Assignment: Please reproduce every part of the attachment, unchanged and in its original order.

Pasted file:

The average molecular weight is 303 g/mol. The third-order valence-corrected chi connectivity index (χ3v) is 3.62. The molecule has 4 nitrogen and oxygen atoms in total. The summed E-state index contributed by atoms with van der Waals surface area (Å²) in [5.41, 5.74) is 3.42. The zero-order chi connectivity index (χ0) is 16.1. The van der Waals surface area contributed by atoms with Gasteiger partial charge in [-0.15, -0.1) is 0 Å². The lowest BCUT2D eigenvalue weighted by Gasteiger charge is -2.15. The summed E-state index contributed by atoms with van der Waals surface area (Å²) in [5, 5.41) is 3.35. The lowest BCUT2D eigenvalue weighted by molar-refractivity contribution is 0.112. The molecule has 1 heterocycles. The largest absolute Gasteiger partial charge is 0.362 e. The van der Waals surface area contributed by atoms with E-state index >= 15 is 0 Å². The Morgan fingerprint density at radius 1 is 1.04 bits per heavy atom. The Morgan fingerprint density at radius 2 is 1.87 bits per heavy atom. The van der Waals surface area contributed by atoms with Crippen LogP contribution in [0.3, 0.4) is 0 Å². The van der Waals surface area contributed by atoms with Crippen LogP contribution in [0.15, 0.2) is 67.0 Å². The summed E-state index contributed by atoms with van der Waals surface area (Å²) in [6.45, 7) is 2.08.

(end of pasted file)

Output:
The average molecular weight is 303 g/mol. The third-order valence-corrected chi connectivity index (χ3v) is 3.62. The molecule has 4 nitrogen and oxygen atoms in total. The summed E-state index contributed by atoms with van der Waals surface area (Å²) in [5.41, 5.74) is 3.42. The zero-order chi connectivity index (χ0) is 16.1. The van der Waals surface area contributed by atoms with Gasteiger partial charge in [-0.15, -0.1) is 0 Å². The lowest BCUT2D eigenvalue weighted by Gasteiger charge is -2.15. The summed E-state index contributed by atoms with van der Waals surface area (Å²) in [5, 5.41) is 3.35. The lowest BCUT2D eigenvalue weighted by molar-refractivity contribution is 0.112. The molecule has 1 heterocycles. The largest absolute Gasteiger partial charge is 0.362 e. The van der Waals surface area contributed by atoms with E-state index >= 15 is 0 Å². The Morgan fingerprint density at radius 1 is 1.04 bits per heavy atom. The Morgan fingerprint density at radius 2 is 1.87 bits per heavy atom. The van der Waals surface area contributed by atoms with Crippen LogP contribution in [0.3, 0.4) is 0 Å². The van der Waals surface area contributed by atoms with Crippen LogP contribution in [0.15, 0.2) is 67.0 Å². The summed E-state index contributed by atoms with van der Waals surface area (Å²) in [6.45, 7) is 2.08.